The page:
Light Pink is the perfect “ballerina pink”, so I naturally thought of my daughter Claire, who happens to be a ballerina, to model it.
January 16, 2015
We’re pleased to introduce HANDSPIN, a smooth and springy blend of 50% superfine alpaca and 50% wool roving that comes cleverly packed in an up-cycled burlap coffee bag.
Perfect for both spindle and wheel spinning, this soft and versatile fiber can be spun fine or chunky, or anything in between. Your finished skein will look lovely in its natural state, but DIY dyers will be delighted with how well this fiber takes color, too. Whether you choose to dye the un-spun fiber or your finished skein, you’ll sure to have a yarn that’s as unique as you are!
We source our coffee bags from Metropolis Coffee Company, located in the heart of Chicago. Metropolis (as the locals refer to it) specializes in small-batch artisan roasts, sourcing beans from Africa, South America, and Indonesia. They are one of the most respected roasters in the Chicagoland area, and their cafe is a destination for folks visiting the area. You may spot their beans making an appearance in a specialty beer from Lagunitas (their Coffee Stout) or find their beans in the aisles of Whole Foods.
These large burlap bags would otherwise find their way to a landfill, but we’re thrilled to find a way to reuse them while also providing an eco-friendly way to package our newest product. We hope you’ll dream up more creative uses for these bags once their journey continues into your own craft room!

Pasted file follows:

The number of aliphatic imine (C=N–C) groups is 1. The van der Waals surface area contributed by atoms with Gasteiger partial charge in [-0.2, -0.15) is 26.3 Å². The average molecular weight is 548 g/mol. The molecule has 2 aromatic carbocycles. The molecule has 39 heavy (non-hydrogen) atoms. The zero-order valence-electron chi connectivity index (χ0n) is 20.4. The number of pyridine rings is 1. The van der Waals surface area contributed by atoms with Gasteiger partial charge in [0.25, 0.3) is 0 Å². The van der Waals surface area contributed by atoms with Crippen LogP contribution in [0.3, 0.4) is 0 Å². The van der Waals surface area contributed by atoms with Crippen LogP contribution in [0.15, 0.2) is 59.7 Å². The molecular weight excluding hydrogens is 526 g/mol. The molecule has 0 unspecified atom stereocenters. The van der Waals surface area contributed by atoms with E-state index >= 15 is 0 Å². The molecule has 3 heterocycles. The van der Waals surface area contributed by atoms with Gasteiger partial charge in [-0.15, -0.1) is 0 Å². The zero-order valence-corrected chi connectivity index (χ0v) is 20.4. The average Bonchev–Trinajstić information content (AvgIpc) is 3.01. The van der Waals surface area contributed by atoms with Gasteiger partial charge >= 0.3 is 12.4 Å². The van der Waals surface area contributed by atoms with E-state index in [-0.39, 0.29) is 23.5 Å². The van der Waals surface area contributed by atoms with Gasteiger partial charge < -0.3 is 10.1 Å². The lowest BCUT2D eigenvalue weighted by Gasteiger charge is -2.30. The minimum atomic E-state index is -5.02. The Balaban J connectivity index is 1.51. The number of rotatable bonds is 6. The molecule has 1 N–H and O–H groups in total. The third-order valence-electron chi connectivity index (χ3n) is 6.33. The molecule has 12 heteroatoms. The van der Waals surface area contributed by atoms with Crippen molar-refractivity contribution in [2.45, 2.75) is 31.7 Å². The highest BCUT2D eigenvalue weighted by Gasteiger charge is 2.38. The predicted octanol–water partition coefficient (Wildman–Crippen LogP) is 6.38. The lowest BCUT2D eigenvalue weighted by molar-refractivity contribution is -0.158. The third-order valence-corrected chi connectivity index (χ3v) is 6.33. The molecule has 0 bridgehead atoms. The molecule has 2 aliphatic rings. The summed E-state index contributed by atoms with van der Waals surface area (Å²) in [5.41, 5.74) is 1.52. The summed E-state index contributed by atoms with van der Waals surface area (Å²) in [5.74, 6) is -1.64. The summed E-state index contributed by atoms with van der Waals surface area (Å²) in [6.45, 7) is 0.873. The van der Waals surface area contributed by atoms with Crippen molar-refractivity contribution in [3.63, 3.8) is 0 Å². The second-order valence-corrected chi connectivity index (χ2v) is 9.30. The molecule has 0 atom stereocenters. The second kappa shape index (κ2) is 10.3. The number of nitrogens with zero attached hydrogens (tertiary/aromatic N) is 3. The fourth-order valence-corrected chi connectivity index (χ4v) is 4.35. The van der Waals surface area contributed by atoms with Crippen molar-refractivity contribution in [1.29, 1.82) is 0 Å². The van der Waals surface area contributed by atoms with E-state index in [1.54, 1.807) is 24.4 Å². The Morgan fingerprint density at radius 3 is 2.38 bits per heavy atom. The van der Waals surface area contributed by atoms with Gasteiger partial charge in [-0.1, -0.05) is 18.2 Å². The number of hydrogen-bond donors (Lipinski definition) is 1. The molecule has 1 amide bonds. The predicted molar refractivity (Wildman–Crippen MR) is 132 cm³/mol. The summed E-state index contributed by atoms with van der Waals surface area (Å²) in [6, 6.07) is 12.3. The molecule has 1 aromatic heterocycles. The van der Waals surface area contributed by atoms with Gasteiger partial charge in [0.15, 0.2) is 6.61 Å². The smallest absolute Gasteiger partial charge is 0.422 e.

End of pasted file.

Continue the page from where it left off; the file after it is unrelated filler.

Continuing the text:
December 22, 2014
Happy Holidays from all of us at Blue Sky Alpacas! Please enjoy our newest pattern, the Extra Quick & Easy Scarf, as our gift to you this holiday season.
Designed by Virginia Sattler-Reimer, this simple scarf can be knit with just one skein of EXTRA yarn. It’s a great choice for adventurous beginner knitters as well as intermediate and advanced crafters who are looking for a soothing project to cast on this winter.
December 4, 2014
Sweater season is our favorite time of year, and the chilly start to winter here in Minnesota has us thinking about all things sweater. From the warmest pullover to a versatile cardigan, it’s time to update that winter wardrobe! Kristen TenDyke’s upcoming book No-Sew Knits: 20 Flattering Finish-Free Garments is full of delightful sweater possibilities, and we’re quite smitten with the Nurturing Cardigan that’s knit with our organic Skinny Cotton yarn.
This simple boxy sweater is perfect for layering, and it’s a cinch to knit, too: the body is worked in one piece straight up to the underarms. From there, the underarm stitches are bound off, then the back and fronts are worked separately to the shoulders where they are joined with a three-needle bind-off. There is no complex shaping in the body, making it easy to work a lace pattern (which can be easily interchanged with any of the stitch patterns used in the chapter). The possibilities for this sweater are endless!
We’re seeing some fantastic finished hats in our Bulky Hat KAL that’s happening now through December 15th in our Ravelry group! So far, our KAL participants are loving how quickly these hats knit up – and boy, are they warm! Make gifts for your entire family in a snap and you just might win our grand prize; for each hat you finish and post by December 15th, you’ll be entered in our drawing. Click here to join in the fun!